Three false-positive studies (1.5%) occurred, and reoperation was performed on 1 of these patients because of a concerning leukocytosis. The laparoscopic findings determined there was no leak. The other 2 false positives were reviewed by the surgeon and a radiologist and were deemed to be over-reads. Both patients had benign postoperative courses. The positive predictive value and sensitivity of the 200 GUGI studies were both 0, owing to the lack of true positive studies. The specificity was 98.5%. The negative predictive value was 100%, as all negative studies were determined to not have a leak as measured against clinical assessment standards.

    The Veterans Administration does not generate a charge for these radiography studies; however, according to Medicare cost attribution, the cost of a GUGI study is $249 without the professional fee. The total cost to implement these 200 studies would be $47 800. Calculated charges from a nearby private hospital were $840 for 1 study and $160 000 for 200 studies.

    Discussion

    This study demonstrates that GUGI series on postoperative day 1 or 2 is an ineffective tool for the detection of a leak after LSG in asymptomatic patients. Both leaks in this analysis occurred in symptomatic patients after hospital discharge. The false-positive rate of a GUGI study may lead to unnecessary workup, radiation exposure, or reoperation.5 Because of the low incidence of leaks during the index hospitalization, no true-positive x-rays were detected, making the sensitivity and positive predictive value of GUGI essentially 0. These routine radiography studies contribute to the budget of wasteful health care spending, which has been estimated to exceed $200 billion annually.6 In the absence of clinical suspicion, a routinely performed GUGI study after sleeve gastrectomy has low sensitivity and positive predictive value. Its use should be eliminated, and we no longer routinely obtain such studies. Postoperative studies to determine a leak after LSG should be based on symptoms of tachycardia, shoulder or abdominal pain, or other worrisome clinical criteria.

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    Article Information

    Corresponding Author: Joseph M. Vitello, MD, Department of General and Bariatric Surgery, Jesse Brown VA Medical Center, 820 S Damen Ave, Chicago, IL 60612 (joseph.vitello@va.gov).

    Published Online: October 31, 2018. doi:10.1001/jamasurg.2018.3197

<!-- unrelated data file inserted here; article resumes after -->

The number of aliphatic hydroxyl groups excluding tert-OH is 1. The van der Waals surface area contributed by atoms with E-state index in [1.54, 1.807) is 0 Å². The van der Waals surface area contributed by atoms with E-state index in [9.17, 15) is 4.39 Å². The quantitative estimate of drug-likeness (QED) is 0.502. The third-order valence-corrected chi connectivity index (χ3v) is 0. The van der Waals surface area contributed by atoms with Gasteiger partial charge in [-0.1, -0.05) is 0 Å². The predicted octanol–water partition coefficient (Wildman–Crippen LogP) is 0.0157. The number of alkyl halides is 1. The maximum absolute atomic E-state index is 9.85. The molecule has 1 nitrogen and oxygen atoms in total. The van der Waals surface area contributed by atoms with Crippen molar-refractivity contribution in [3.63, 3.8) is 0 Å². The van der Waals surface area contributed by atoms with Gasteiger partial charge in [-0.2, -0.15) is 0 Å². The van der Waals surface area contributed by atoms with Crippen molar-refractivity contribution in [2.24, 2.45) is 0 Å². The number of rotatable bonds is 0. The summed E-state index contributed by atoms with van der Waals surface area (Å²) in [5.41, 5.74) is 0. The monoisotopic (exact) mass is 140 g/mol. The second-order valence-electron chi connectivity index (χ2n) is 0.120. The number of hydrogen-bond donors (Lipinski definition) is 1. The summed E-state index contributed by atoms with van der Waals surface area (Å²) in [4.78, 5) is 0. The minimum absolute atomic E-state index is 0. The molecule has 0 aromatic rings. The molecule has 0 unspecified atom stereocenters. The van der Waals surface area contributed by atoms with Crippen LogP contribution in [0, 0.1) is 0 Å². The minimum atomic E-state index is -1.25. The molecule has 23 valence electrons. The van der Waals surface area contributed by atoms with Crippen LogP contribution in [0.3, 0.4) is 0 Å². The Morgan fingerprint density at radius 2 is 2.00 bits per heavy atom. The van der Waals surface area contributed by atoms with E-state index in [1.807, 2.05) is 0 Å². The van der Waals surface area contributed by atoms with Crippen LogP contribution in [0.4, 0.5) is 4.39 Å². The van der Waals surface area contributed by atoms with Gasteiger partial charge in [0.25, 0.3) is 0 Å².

Accepted for Publication: July 8, 2018.

    Author Contributions: Dr J. M. Vitello had full access to all of the data in the study and takes responsibility for the integrity of the data and the accuracy of the data analysis.

    Concept and design: J. M. Vitello, Beach-Bachmann.

    Acquisition, analysis, or interpretation of data: D. J. Vitello, J. M. Vitello, Bentrem.

    Drafting of the manuscript: D. J. Vitello, J. M. Vitello, Beach-Bachmann.

    Critical revision of the manuscript for important intellectual content: D. J. Vitello, J. M. Vitello, Bentrem.

    Statistical analysis: D. J. Vitello, J. M. Vitello.

    Administrative, technical, or material support: J. M. Vitello, Beach-Bachmann.

    Supervision: J. M. Vitello, Bentrem.

    Conflict of Interest Disclosures: None reported.

    Meeting Presentation: The results of this study were presented at the 2018 Association of VA Surgeons Annual Meeting; May 5, 2018; Miami, Florida.

    References
    1.
    English  WJ, DeMaria  EJ, Brethauer  SA, Mattar  SG, Rosenthal  RJ, Morton  JM.  American Society for Metabolic and Bariatric Surgery estimation of metabolic and bariatric procedures performed in the United States in 2016.  Surg Obes Relat Dis. 2018;14(3):259-263. doi:10.1016/j.soard.2017.12.013PubMedGoogle ScholarCrossref
    2.
    Gagner  M, Buchwald  JN.  Comparison of laparoscopic sleeve gastrectomy leak rates in four staple-line reinforcement options: a systematic review.  Surg Obes Relat Dis. 2014;10(4):713-723.doi:10.1016/j.soard.2014.01.016PubMedGoogle ScholarCrossref
    3.
    Aurora  AR, Khaitan  L, Saber  AA.  Sleeve gastrectomy and the risk of leak: a systematic analysis of 4,888 patients.  Surg Endosc. 2012;26(6):1509-1515. doi:10.1007/s00464-011-2085-3PubMedGoogle ScholarCrossref
    4.
    Sethi  M, Magrath  M, Somoza  E,  et al.  The utility of radiological upper gastrointestinal series and clinical indicators in detecting leaks after laparoscopic sleeve gastrectomy: a case-controlled study.  Surg Endosc. 2016;30(6):2266-2275. doi:10.1007/s00464-015-4516-zPubMedGoogle ScholarCrossref
    5.
    Mizrahi  I, Tabak  A, Grinbaum  R,  et al.  The utility of routine postoperative upper gastrointestinal swallow studies following laparoscopic sleeve gastrectomy.  Obes Surg. 2014;24(9):1415-1419. doi:10.1007/s11695-014-1243-9PubMedGoogle ScholarCrossref
    6.
    Smith  M, Saunders  R, Stuckhardt  L, McGinnis  JM, eds . Best Care at Lower Cost: The Path to Continuously Learning Health Care in America. Washington, DC: National Academies Press; 2013.